The main disagreement I have with this discussion are with the people who have mentioned "high wages." I get what I bring to any situation, employment is no different. If I bring inexperience, no degree, training needs (which cost money, not to mention the fact that people get the training and then leave), poor work ethic, bad attitude (I'm here, what more do you want, etc) why would I expect a 'high' wage? Imho pay grades are earned, like anything else. Once I show an employer that I'm capable of being a asset, I will begin to see the fruits of my efforts.

When I made the decision to switch from healthcare to education, I willingly took a 50% pay cut. The hours I work (9:05am - 4:25pm), the days I get off (weekends, holidays, Summer), the sick time I accrue, the health insurance are all compensation. They might not translate into a big paycheck, but put together they make for a happy life.

I don't qualify for a high wage. I'm not educated in the field, even with a great attitude I don't earn anything above base pay. If I stay, show up and try my best, I might get a raise someday. But, given the budgets for education, I might not. I certainly won't use Asperger's to say I deserve more.


But I am sure you still make a living wage to still pay all your bills and rent or are you on section 8 and things to avoid being homeless?

And you get work benefits too, not all businesses do these things.

And I think teachers are under paid and nurses. The BS they have to put up with from students and parents and what nurses have to put up with from patience and then being expected to have a cheerful attitude and not show your true feelings makes it worth more.


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ASPartOfMe
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01 Dec 2022, 1:22 pm

Fnord wrote:

Sure, there would likely be no Middle Class were it not for unions, and the decline in the Middle Class correlates with the decline in unions; but is there really a causal connection?

Sans unions in general employers with their lawyers and HR departments are much better salary negotiators than your average individual candidate and employee. Unions by virtue of being a monopoly and since their job is negotiating salaries and benefits raised the salary and benefits to middle-class levels.

I am not saying the decline in unions is the only reason the middle class declined, there are both national and international market forces.


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Persephone29
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01 Dec 2022, 8:30 pm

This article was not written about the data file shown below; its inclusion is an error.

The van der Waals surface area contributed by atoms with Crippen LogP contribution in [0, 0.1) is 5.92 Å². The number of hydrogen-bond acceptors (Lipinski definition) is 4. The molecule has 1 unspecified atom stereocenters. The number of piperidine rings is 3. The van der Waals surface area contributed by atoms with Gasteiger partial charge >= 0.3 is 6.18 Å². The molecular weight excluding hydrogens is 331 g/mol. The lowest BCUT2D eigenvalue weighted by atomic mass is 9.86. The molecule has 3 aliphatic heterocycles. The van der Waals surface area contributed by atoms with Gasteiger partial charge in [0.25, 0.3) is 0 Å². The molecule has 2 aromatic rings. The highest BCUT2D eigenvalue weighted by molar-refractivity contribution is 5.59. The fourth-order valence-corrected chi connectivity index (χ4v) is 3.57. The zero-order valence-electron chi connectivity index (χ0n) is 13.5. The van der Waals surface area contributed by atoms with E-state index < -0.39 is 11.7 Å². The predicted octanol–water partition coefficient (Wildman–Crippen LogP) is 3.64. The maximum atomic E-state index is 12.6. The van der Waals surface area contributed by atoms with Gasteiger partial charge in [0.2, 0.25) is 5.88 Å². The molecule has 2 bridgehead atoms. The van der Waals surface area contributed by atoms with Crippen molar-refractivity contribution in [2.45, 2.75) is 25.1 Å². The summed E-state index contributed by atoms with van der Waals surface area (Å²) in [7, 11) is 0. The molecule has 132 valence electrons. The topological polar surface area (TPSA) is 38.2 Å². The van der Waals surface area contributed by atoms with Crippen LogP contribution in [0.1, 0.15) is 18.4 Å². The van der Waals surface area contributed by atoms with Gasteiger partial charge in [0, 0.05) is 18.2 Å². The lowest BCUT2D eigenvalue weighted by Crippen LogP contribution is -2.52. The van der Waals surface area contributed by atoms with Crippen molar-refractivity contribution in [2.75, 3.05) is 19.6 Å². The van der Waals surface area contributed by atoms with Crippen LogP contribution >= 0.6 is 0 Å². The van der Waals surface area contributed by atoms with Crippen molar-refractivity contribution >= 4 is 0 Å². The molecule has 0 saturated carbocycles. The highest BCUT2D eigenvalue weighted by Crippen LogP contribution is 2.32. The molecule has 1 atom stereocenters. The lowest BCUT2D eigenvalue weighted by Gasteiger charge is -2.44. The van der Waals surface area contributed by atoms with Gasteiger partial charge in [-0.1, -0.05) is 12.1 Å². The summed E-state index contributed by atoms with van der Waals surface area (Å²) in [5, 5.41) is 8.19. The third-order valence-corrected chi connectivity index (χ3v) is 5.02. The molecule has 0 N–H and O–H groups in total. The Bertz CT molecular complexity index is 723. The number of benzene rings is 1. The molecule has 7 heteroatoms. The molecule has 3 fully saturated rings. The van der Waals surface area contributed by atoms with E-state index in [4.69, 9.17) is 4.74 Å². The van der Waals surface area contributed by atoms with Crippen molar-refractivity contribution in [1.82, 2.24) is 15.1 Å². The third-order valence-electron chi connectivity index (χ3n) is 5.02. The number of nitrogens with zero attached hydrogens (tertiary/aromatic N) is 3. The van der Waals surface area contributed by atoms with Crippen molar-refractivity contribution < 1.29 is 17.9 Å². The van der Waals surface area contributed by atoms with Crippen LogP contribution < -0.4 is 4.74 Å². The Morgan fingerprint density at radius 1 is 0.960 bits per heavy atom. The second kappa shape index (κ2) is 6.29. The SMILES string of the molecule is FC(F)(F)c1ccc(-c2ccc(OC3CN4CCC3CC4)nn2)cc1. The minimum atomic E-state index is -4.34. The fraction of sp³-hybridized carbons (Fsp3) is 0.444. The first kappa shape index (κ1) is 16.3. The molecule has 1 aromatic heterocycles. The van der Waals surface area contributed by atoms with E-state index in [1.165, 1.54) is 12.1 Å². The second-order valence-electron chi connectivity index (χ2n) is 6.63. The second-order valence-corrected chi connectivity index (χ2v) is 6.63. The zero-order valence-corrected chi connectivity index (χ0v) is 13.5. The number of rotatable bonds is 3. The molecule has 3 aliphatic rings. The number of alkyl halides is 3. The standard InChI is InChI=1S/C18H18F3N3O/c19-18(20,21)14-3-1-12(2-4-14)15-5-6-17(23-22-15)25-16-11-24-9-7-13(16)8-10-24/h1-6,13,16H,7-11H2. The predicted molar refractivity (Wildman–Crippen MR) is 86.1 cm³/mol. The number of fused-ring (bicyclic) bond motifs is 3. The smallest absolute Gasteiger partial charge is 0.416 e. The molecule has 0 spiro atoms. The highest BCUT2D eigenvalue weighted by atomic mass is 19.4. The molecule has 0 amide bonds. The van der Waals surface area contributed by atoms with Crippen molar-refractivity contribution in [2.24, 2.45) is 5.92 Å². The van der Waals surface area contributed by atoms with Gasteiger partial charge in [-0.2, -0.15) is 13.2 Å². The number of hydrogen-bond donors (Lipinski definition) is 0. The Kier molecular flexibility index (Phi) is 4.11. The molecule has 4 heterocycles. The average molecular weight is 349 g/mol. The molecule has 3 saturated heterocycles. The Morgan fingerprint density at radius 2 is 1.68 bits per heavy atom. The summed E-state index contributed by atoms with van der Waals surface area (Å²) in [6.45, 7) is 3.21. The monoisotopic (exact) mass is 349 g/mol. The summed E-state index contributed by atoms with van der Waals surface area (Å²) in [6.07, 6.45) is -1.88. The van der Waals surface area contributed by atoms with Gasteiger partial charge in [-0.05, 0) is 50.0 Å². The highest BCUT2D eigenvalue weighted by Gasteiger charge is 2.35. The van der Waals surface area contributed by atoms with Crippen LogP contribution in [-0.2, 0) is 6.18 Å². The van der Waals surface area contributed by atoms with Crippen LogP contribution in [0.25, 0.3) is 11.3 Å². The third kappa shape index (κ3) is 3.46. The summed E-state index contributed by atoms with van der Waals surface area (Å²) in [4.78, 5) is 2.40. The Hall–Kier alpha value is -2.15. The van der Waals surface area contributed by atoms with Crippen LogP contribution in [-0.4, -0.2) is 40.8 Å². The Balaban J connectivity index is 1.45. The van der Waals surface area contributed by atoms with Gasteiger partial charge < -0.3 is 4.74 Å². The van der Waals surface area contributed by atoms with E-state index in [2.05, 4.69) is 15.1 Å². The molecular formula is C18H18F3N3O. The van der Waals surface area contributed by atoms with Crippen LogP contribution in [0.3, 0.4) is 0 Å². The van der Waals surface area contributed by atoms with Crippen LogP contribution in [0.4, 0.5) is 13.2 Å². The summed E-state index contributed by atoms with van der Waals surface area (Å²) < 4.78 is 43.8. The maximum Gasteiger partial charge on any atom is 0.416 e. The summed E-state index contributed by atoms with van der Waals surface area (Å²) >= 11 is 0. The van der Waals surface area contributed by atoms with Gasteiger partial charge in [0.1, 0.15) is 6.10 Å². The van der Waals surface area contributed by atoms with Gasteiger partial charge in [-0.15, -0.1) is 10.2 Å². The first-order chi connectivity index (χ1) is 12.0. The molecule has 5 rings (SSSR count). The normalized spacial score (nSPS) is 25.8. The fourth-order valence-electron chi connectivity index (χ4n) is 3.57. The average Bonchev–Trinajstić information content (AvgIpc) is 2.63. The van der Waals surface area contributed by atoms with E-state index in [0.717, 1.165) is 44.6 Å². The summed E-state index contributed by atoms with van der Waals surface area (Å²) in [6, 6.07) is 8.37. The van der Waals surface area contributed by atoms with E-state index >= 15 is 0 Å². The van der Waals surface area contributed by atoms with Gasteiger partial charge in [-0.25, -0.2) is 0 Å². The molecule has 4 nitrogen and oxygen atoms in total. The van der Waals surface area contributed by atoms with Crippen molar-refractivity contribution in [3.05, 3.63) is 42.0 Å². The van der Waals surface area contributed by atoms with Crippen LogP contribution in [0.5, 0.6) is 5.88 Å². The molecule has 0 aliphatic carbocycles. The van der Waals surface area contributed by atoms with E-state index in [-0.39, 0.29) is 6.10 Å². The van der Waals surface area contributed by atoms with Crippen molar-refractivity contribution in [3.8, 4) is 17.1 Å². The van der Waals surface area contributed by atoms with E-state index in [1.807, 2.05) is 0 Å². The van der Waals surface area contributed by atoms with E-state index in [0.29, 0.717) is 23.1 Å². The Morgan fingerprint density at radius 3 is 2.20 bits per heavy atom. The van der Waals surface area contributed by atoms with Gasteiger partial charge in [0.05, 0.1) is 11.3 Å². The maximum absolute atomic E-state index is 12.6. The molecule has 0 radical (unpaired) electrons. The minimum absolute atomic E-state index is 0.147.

League_Girl wrote:
Persephone29 wrote:
The main disagreement I have with this discussion are with the people who have mentioned "high wages." I get what I bring to any situation, employment is no different. If I bring inexperience, no degree, training needs (which cost money, not to mention the fact that people get the training and then leave), poor work ethic, bad attitude (I'm here, what more do you want, etc) why would I expect a 'high' wage? Imho pay grades are earned, like anything else. Once I show an employer that I'm capable of being a asset, I will begin to see the fruits of my efforts.

When I made the decision to switch from healthcare to education, I willingly took a 50% pay cut. The hours I work (9:05am - 4:25pm), the days I get off (weekends, holidays, Summer), the sick time I accrue, the health insurance are all compensation. They might not translate into a big paycheck, but put together they make for a happy life.

I don't qualify for a high wage. I'm not educated in the field, even with a great attitude I don't earn anything above base pay. If I stay, show up and try my best, I might get a raise someday. But, given the budgets for education, I might not. I certainly won't use Asperger's to say I deserve more.


But I am sure you still make a living wage to still pay all your bills and rent or are you on section 8 and things to avoid being homeless?

And you get work benefits too, not all businesses do these things.

And I think teachers are under paid and nurses. The BS they have to put up with from students and parents and what nurses have to put up with from patience and then being expected to have a cheerful attitude and not show your true feelings makes it worth more.


It depends on what you call a living wage. I make about $15.35/hr. The rest is immaterial. That's what the job was advertised at, I fit the minimum requirements and was hired. It was up to me if I was willing to do the job for that amount of money, I was. It's not up to the employer to see to it that I can meet my bills. They aren't raising me, they are just employing me. I made $29/hr at my last job in the medical profession. No amount of money was worth what I went through, so I left it behind and did a complete career shift.

I have a budget, the employer has a budget. It's not up to the employer to meet my needs, it's up to me to meet my needs.